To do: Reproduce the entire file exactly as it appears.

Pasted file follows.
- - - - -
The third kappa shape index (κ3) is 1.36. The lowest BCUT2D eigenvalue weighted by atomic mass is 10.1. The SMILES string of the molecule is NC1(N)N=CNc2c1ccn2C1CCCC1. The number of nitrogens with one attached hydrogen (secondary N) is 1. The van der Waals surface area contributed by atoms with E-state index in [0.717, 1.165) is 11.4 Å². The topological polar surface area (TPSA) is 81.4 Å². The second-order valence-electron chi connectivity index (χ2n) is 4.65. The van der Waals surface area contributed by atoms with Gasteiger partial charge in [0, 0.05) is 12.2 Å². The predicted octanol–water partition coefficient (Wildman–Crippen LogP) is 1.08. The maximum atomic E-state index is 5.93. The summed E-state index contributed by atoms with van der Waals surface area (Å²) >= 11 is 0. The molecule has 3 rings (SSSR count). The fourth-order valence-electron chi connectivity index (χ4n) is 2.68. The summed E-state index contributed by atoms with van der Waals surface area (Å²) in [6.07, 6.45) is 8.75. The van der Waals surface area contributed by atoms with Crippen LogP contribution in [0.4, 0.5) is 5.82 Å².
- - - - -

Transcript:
The third kappa shape index (κ3) is 1.36. The lowest BCUT2D eigenvalue weighted by atomic mass is 10.1. The SMILES string of the molecule is NC1(N)N=CNc2c1ccn2C1CCCC1. The number of nitrogens with one attached hydrogen (secondary N) is 1. The van der Waals surface area contributed by atoms with E-state index in [0.717, 1.165) is 11.4 Å². The topological polar surface area (TPSA) is 81.4 Å². The second-order valence-electron chi connectivity index (χ2n) is 4.65. The van der Waals surface area contributed by atoms with Gasteiger partial charge in [0, 0.05) is 12.2 Å². The predicted octanol–water partition coefficient (Wildman–Crippen LogP) is 1.08. The maximum atomic E-state index is 5.93. The summed E-state index contributed by atoms with van der Waals surface area (Å²) >= 11 is 0. The molecule has 3 rings (SSSR count). The fourth-order valence-electron chi connectivity index (χ4n) is 2.68. The summed E-state index contributed by atoms with van der Waals surface area (Å²) in [6.07, 6.45) is 8.75. The van der Waals surface area contributed by atoms with Crippen LogP contribution in [0.4, 0.5) is 5.82 Å².